The Water News Network was awarded first place as the Best Public Service or Consumer Advocacy Website in the 48th annual San Diego Press Club Excellence in Journalism Awards. It’s the fourth consecutive year the WNN website has won first place in that category. The award was announced during a virtual ceremony on October 25. Last year the California Public Information Officers Organization, or CAPIO, named the WNN the “Best Website” among California public agencies.
San Diego County residents joined Americans across the country marking Thursday, October 21 as “Imagine A Day Without Water.” The nationwide awareness campaign offered opportunities to learn about our nation’s water systems and the hard work that goes into ensuring a day without water doesn’t become a reality for their community.
The day-long event is sponsored by the U.S. Water Alliance, the only national nonprofit organization with a diverse membership base representing the range of water champions, including water utilities, public officials, the business community, environmental organizations, community leaders, policy organizations, and researchers.
Imagine a Day Without Water
The Vallecitos Water District partnered with the City of San Marcos to promote Thursday’s awareness efforts among its residents. San Marcos Mayor Rebecca Jones starred in a video produced by VWD to highlight its water infrastructure investments. In the video, Mayor Jones encourages residents to conserve water. The San Marcos City Council officially proclaimed October 21, 2021 as “Imagine a Day Without Water.”
Awareness campaign follows drought emergency
California Governor Gavin Newsom extended the state’s drought emergency on October 19, appealing to all Californians to do more to conserve water in the face of one of the state’s most severe droughts on record. The declaration added eight remaining counties, including San Diego County, not under the original declaration made in July.
In the United States, aging infrastructure, intensified weather events, and a lack of investment have kept more than two million residents from accessing safe and reliable water and wastewater services. Member agencies, including the Vallecitos Water District along with the San Diego County Water Authority, continue to develop and maintain safe, reliable water supplies and critical infrastructure through strategic planning, long-term investments, and state-of-the-art technologies.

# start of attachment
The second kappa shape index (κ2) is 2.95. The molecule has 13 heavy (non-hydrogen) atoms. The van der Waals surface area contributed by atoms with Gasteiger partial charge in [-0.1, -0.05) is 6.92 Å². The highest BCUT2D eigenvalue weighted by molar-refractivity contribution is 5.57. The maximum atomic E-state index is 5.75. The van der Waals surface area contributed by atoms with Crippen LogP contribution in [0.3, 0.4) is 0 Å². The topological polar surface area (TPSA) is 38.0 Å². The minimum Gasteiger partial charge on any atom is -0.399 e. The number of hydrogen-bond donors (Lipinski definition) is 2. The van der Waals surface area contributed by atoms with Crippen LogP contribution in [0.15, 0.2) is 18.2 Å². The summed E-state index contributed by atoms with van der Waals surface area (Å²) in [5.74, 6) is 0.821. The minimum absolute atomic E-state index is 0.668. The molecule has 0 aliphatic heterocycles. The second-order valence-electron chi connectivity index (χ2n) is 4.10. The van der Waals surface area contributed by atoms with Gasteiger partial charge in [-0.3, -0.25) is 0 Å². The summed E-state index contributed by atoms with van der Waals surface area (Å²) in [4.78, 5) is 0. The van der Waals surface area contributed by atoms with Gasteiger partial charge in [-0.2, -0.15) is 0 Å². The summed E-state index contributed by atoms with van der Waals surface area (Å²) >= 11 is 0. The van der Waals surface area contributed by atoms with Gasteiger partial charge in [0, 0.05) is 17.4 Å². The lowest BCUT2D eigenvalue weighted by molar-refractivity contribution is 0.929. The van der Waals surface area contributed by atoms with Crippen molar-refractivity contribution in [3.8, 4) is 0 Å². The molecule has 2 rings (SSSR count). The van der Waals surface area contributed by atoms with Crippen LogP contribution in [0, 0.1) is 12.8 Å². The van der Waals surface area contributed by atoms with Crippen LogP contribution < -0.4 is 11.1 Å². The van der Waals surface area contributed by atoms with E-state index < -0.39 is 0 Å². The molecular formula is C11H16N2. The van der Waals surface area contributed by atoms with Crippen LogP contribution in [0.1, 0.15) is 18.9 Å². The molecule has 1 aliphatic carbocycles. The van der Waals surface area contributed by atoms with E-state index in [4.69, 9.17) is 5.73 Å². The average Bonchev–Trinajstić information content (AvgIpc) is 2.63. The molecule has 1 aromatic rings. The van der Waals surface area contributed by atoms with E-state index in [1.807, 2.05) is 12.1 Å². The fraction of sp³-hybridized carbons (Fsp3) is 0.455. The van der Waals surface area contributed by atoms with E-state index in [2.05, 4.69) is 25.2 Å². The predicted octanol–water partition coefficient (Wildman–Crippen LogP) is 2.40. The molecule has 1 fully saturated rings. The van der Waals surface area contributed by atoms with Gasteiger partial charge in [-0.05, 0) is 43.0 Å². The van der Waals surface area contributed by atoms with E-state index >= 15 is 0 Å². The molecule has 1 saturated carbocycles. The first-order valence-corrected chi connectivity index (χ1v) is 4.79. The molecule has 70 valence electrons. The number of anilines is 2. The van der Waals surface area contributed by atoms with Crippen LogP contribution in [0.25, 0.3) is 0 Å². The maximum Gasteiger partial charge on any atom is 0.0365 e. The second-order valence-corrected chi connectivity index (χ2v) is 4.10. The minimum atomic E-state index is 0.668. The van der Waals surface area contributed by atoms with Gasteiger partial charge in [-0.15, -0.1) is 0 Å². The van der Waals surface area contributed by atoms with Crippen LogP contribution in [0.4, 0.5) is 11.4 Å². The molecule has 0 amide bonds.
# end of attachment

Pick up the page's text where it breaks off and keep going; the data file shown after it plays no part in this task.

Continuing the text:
The San Diego County Water Authority is preparing to activate a voluntary conservation of its Water Shortage Contingency Plan in support of Gov. Gavin Newsom’s efforts to sustain California’s water supply after two record-dry years.
The agency’s 36-member board of directors will decide at its formal monthly meeting on Oct. 28 whether to activate the drought response plan, following Wednesday’s recommendation by staff.
Top officials with the San Diego County Water Authority on Wednesday called for the region to voluntarily cut its water use by as much as 10 percent.
The announcement by the region’s wholesaler comes after Gov. Gavin Newsom on Tuesday declared a statewide drought emergency. The state has been calling on urban water users for the last two months to voluntarily slash consumption by 15 percent — 5 percent more than the Water Authority’s new target.
The state slashed water use by 5 percent in August compared with the same month last year. But there were large disparities. While the North Coast cut its use by more than 18 percent and the San Francisco Bay Area by nearly 10 percent, Southern California as a whole reduced its water consumption by just 3 percent.